by Jenn Carreto for Mennonite Church USA
Fifteen board members and staff representing various Mennonite agencies and organizations traveled to Israel/Palestine Feb. 24–March 4 to take part in a “Come and See” learning tour; participants included Joy Sutter, a member of Mennonite Church USA’s Executive Board from Salford congregation, and Noel Santiago, a member of Mennonite Education Agency’s board and a staff member for Franconia Conference.The tour marked the beginning of a denominational initiative to send 100 Mennonite leaders to the region on similar tours over the next five years.
While Mennonites have been involved in relief work, service, witness and peacemaking in the region for more than 65 years, the tour was organized in response to a 2009 appeal from Palestinian Christians called “Kairos Palestine: A Moment of Truth” (www.kairospalestine.ps).
A coalition representing a range of Christians in Palestine—including Orthodox, Catholic, Protestant and Evangelical—issued the open letter to the global body of Christ as “a word of faith, hope and love from the heart of Palestinian suffering.” They invited Christian organizations and faith groups to “come and see, in order to understand our reality.”
“The memories of our experiences keep intruding on my everyday thoughts some two weeks after our return,” reflected Chad Horning of Goshen, Ind., Chief Investment Officer of Everence and a member of the learning tour. “I am inspired by the steadfastness of Palestinians and Israelis alike in working for peace in the face of many years of disappointments.”
The learning tour followed the path of Jesus’ life by traveling to Bethlehem, Nazareth, Galilee and finally, Jerusalem. Along the way, they visited Bethlehem Bible College, Nazareth Village, refugee camps, settlements and community organizations, meeting local activists and villagers in each setting and hearing their stories. In Jerusalem they spent time at Yad Vashem, the Holocaust memorial, and attended a Jewish Sabbath service. The group also connected with people serving with Mennonite Central Committee, Mennonite Mission Network and Christian Peacemaker Teams.
Participants were left with much to contemplate and share with their faith communities. Horning said he gained a better understanding of the terms often used to describe life in the region.
“Words like security, wall, border, military, settler, outpost, tear gas, demolition, rubber-coated bullet, and confiscation have more meaning when I tell the stories of people we met and who live in the context of these sterile terms,” he said.
Participants brought with them a range of experience and familiarity with the region. Some had visited or served there, but most were witnessing the realities for the first time.
Madeline Maldonado, associate pastor of Iglesia Evangélica Menonita Arca de Salvación, Fort Myers, Fla., and board chair for Mennonite Mission Network, was a first-time visitor to the region. Before leaving, she shared, “I hope to experience the culture and the conflict. I hope to feel the pain and frustration that are felt there. I pray that I can see God in what seems impossible for my Western and Latina mind to comprehend. I pray that God opens my eyes.”
Isaac Villegas, pastor of Chapel Hill (N.C.) Mennonite Fellowship and Mennonite Church USA Executive Board member, shared reflections four days into the tour: “I’ve seen too much. Towering walls stretching for mile after mile, turning Palestinian cities into open-air prisons. Can I choose not to see … the used tear gas canisters I held in my hand—used against Palestinian youth, bought with my taxes, manufactured by a U.S. company in Pennsylvania?”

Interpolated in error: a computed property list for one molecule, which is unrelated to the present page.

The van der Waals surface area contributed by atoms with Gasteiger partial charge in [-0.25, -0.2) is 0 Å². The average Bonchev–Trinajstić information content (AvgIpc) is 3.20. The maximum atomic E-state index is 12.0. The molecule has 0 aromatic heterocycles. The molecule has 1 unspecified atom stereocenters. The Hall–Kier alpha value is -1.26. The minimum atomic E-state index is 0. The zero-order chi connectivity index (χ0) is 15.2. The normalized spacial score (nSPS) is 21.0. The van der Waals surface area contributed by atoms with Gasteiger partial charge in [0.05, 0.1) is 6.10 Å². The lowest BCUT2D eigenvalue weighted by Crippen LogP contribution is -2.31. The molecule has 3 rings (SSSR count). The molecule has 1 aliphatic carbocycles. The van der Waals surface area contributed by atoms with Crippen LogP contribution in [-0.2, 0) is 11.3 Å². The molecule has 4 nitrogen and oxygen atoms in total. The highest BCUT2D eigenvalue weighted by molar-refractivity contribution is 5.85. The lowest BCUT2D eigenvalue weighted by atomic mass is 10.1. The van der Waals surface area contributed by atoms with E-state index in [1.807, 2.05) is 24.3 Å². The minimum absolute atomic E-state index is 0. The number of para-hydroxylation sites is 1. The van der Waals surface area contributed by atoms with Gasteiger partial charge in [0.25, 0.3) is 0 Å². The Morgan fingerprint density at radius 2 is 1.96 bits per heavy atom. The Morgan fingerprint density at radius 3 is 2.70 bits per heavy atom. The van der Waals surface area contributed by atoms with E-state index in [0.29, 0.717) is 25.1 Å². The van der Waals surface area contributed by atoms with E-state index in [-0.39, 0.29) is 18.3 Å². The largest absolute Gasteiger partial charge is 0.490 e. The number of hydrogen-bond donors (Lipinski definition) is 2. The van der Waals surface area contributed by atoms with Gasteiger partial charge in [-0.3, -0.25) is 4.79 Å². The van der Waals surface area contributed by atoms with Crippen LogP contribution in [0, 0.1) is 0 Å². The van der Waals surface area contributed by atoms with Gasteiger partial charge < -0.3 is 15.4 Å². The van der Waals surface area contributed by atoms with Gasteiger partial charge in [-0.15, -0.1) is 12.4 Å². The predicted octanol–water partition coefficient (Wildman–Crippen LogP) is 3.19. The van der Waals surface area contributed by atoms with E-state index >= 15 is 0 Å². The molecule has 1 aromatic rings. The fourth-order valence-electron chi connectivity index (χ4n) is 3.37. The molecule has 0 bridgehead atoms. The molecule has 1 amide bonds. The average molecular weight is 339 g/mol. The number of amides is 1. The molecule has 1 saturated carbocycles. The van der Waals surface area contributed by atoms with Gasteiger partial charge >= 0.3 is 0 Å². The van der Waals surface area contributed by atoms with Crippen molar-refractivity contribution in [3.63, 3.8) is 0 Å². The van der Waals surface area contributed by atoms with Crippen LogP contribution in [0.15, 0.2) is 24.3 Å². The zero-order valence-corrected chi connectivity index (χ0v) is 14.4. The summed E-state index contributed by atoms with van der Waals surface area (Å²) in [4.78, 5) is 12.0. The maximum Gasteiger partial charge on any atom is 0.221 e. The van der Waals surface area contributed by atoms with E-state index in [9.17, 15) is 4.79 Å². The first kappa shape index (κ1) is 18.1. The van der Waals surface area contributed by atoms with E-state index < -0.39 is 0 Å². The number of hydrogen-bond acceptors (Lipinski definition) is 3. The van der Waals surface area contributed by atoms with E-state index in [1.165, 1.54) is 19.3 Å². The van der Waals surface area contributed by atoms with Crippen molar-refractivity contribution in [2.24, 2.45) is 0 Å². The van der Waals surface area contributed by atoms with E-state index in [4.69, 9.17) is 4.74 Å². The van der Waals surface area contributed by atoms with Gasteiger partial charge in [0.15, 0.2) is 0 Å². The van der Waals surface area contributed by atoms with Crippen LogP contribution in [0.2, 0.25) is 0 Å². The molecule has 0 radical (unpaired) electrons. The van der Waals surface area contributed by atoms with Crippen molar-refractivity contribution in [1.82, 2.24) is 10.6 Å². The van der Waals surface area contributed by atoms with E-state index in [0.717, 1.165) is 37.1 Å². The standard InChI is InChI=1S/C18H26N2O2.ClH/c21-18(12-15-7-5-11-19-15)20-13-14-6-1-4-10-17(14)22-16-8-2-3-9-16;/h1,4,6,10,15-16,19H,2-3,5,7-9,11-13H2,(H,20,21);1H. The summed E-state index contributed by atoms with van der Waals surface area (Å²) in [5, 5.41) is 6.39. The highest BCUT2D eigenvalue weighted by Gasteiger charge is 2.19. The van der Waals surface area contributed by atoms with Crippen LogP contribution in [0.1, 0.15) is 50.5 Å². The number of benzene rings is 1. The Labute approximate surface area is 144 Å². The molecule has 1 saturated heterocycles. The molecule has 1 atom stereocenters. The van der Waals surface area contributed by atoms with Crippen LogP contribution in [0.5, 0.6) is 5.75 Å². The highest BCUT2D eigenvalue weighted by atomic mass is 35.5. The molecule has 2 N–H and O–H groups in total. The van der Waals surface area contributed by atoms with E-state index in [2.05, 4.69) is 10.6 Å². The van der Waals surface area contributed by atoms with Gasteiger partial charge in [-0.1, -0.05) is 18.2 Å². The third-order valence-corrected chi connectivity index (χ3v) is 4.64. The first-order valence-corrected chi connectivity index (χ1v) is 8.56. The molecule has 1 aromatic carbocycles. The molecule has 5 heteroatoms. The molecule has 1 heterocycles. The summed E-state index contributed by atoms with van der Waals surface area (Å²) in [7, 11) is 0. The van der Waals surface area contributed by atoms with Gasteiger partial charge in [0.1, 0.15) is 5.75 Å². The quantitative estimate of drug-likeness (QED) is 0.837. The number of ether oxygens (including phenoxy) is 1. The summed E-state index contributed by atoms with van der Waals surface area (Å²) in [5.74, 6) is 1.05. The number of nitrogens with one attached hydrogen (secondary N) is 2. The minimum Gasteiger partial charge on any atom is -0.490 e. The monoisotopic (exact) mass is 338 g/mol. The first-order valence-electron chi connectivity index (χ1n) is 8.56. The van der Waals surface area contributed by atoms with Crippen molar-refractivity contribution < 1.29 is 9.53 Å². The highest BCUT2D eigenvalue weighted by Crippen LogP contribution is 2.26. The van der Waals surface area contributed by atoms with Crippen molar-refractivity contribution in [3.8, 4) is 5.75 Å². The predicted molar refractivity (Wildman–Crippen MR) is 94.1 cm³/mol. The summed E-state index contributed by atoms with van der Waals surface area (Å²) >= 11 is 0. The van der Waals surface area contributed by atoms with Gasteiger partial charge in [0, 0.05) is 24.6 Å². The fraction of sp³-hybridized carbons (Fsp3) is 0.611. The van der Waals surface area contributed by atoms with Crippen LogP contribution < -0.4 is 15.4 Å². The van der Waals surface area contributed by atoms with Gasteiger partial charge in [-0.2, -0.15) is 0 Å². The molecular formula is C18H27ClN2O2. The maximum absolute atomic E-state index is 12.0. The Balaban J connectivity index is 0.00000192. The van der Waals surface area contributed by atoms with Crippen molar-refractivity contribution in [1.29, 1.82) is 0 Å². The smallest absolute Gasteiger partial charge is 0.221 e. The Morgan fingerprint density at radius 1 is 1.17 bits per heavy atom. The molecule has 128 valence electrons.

In addition to questions about the United States government’s involvement in the region, the group was encouraged the consider questions of faith in new light.
“Our experience gave us new insight into Jesus’ life and ministry, as well as the current situation,” said André Gingerich Stoner, director of holistic witness and interchurch relations for Mennonite Church USA. “We return better prepared to pray and work for God’s peace and blessing for everyone in this land.”
In 2011, Mennonite Church USA Executive Director Ervin Stutzman—in consultation with the Executive Board (EB)—responded to the writers of the Kairos Palestine letter, committing to expand opportunities for Mennonite leaders and members to visit Palestine and learn firsthand about the suffering there. Stutzman and the EB also wrote a letter to members of Mennonite Church USA, asking them to read and discuss the Kairos document, to study Scriptures together on the matter and to consider how their financial lives may be enmeshed in the occupation of Israel.
In 2013, the EB underscored its desire to help the church more fully understand both the Israeli and Palestinian experiences and the role of Christian Zionism in this conflict. A “Come and See” fund was established with initial contributions from Mennonite Central Committee U.S., Mennonite Mission Network and Everence to offer some scholarships for present and future learning tours. Individuals, agencies and local congregations covered the remainder, according to Stoner.
For more reflections from learning tour participants, see: www.mennoniteusa.org/2014/02/26/israel-palestine-learning-tour-travelogue
The next Israel/Palestine learning tour is scheduled for October 2014 and will include participants from Franconia Mennonite Conference, Eastern District Conference and Atlantic Coast Conference. There are limited spots available and some possible financial assistance is available as well. Contact Steve Kriss, firstname.lastname@example.org, to express interest and learn more. To be considered as part of the delegation, you must contact Steve by April 7, 2014. This trip is intended for persons who have not previously traveled to the region.